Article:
By Kate McGeown
BBC News, Bangkok
Few people would blame the Thais if they began to feel fed up of ticking boxes on a ballot paper.
Will Mr Thaksin will now return to contest new elections?
In February, scarcely a year after the last general election, Prime Minister Thaksin Shinawatra announced he was taking the country back to the polls.
Now the Constitutional Court has ruled that this election was invalid, and Thais have been left facing another trip to the polling station.
"We're back to square one," said Chaiwat Khamchoo, a lecturer in political science at Chulalongkorn University.
At an estimated cost of $50m per election, some might question the wisdom of having yet another nationwide poll.
THAILAND'S POLITICAL CRISIS
23 January: Thaksin sells 49.6% family stake in telecoms company Shin Corp
4 February: 50,000 attend rally in Bangkok demanding Thaksin's resignation; similar rallies then continue
24 February: Thaksin dissolves parliament and calls snap election
27 February: Three main opposition parties say they will boycott the polls
2 April: Thais vote for new government amid opposition boycott
4 April: Thaksin says he will step down, despite winning 57% of the vote, because of large protest 'no vote'
23 April: By-elections held, but fail to resolve crisis
25 April: Thai king calls on court to solve "mess"
8 May: Constitutional Court rules 2 April election invalid
But in the last few weeks, as Thailand's main decision-making bodies grappled with the vagaries of the country's constitution, it became increasingly obvious that there was simply no other choice.
"It was the only option they could have chosen," said political analyst Pasuk Pongpaichitr. "The election in April should never have taken place.
"Because the opposition boycotted it, the whole thing was undemocratic, as only one party would have been in power."
The Constitutional Court's ruling paves the way for a new poll, in which the opposition Democrat Party has promised to participate with "no conditions attached", removing the central problem of the last election.
At first glance it might seem that Thailand has finally extricated itself from the political quagmire of the last few months.
"This is an auspicious day for Thailand," Mr Chaiwat said on Monday. "The situation should get better now."
But there are also many questions still waiting to be resolved. The unfolding saga has exposed important loop holes in the Thai constitution, suggesting it needs urgent reform.
And then there is the question to which everyone keeps returning - will the seemingly unstoppable Mr Thaksin run again for prime minister, delighting his supporters but angering the demonstrators whose protest marches caused him to call the election in the first place?
"If he is wise, he should not run again," said Ms Pasuk. "If he does run, the same old problems will come back."
By announcing the need for another poll, Thailand has taken an important step forward. But it is clear that the political crisis which has engulfed it in the last few months is not over yet.
Ever since the April election took place, Thailand has been struggling to deal with its aftermath.
Protests prompted Mr Thaksin to call the poll in the first place
Mr Thaksin called the poll in an effort to win a fresh mandate, in the wake of the anti-government demonstrations.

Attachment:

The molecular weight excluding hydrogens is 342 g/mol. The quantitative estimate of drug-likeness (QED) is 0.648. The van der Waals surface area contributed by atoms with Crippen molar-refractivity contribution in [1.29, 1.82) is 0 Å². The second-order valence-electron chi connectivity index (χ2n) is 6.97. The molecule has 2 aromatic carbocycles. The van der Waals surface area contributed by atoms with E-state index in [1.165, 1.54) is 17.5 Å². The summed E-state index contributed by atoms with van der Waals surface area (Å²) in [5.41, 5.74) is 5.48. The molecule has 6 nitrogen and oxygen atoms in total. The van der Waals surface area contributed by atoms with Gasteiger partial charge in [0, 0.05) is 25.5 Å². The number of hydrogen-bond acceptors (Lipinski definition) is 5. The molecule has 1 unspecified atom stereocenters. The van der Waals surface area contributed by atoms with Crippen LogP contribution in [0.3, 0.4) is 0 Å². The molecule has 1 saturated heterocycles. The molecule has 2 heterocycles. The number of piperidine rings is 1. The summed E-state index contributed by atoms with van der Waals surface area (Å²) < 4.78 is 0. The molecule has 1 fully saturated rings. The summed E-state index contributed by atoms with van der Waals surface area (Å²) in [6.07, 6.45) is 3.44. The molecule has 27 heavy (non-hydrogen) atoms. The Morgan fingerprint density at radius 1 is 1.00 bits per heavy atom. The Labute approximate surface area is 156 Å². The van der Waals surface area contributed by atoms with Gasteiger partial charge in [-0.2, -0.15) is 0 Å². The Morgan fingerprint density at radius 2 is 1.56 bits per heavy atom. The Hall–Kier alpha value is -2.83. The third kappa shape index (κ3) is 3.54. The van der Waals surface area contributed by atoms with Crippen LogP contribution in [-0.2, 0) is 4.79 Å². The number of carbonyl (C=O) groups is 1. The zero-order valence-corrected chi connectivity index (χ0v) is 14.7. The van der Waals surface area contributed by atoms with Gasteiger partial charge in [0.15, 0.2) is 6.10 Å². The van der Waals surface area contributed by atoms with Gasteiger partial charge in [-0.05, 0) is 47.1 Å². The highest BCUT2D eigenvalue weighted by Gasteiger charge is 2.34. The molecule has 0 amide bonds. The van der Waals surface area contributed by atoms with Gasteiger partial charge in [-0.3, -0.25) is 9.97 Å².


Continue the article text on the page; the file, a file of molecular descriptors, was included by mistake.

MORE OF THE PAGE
He did - winning 57% of the vote - but because the main opposition parties boycotted the poll, demanding constitutional reform, there was never really any danger he would not come out victorious.
But the large number of protest "no votes" persuaded him to step aside, and they also plunged the country into a dilemma.
Parliament could not convene, as there were still some parliamentary seats which remained unfilled because of the boycott. Critics were also increasingly scathing about the possibility of a new government that was virtually a one-party dictatorship run by Thai Rak Thai.
Finally the nation's beloved king came to the rescue. In a rare TV address, he called the situation a "mess", and criticised the fact so many ruling party candidates ran unopposed due to the opposition boycott.
His speech galvanised the main players into action. Almost immediately, Thailand's main judicial bodies met to discuss the situation. Then, in an about-face, the Democrats announced they would take part in a new election if the April poll was annulled.
From then on, it was only a matter of time before the poll was invalidated, and fresh elections were called for.
Once certainty which has become evident in the past few weeks is that whichever party gets into power after this next election will have to put constitutional change at the heart of its agenda.
"These past weeks have made people realise how important it is to reform the constitution," said Ms Pasuk.
Grey areas, such as what should happen if a full parliament cannot convene, need to be ironed out.
The central complaint of the Democrat Party, that Mr Thaksin was sometimes able to use his power and position to influence what were meant to be independent bodies - such as the Election Commission and the Constitutional Court - also needs to be addressed.
Throughout all these changes, though, the Thai electorate may well find some familiar patterns.
If and when the constitution is altered, it may well necessitate the Thai people doing something which they are rapidly becoming expert at - voting on the changes by making yet another trip to the polling station.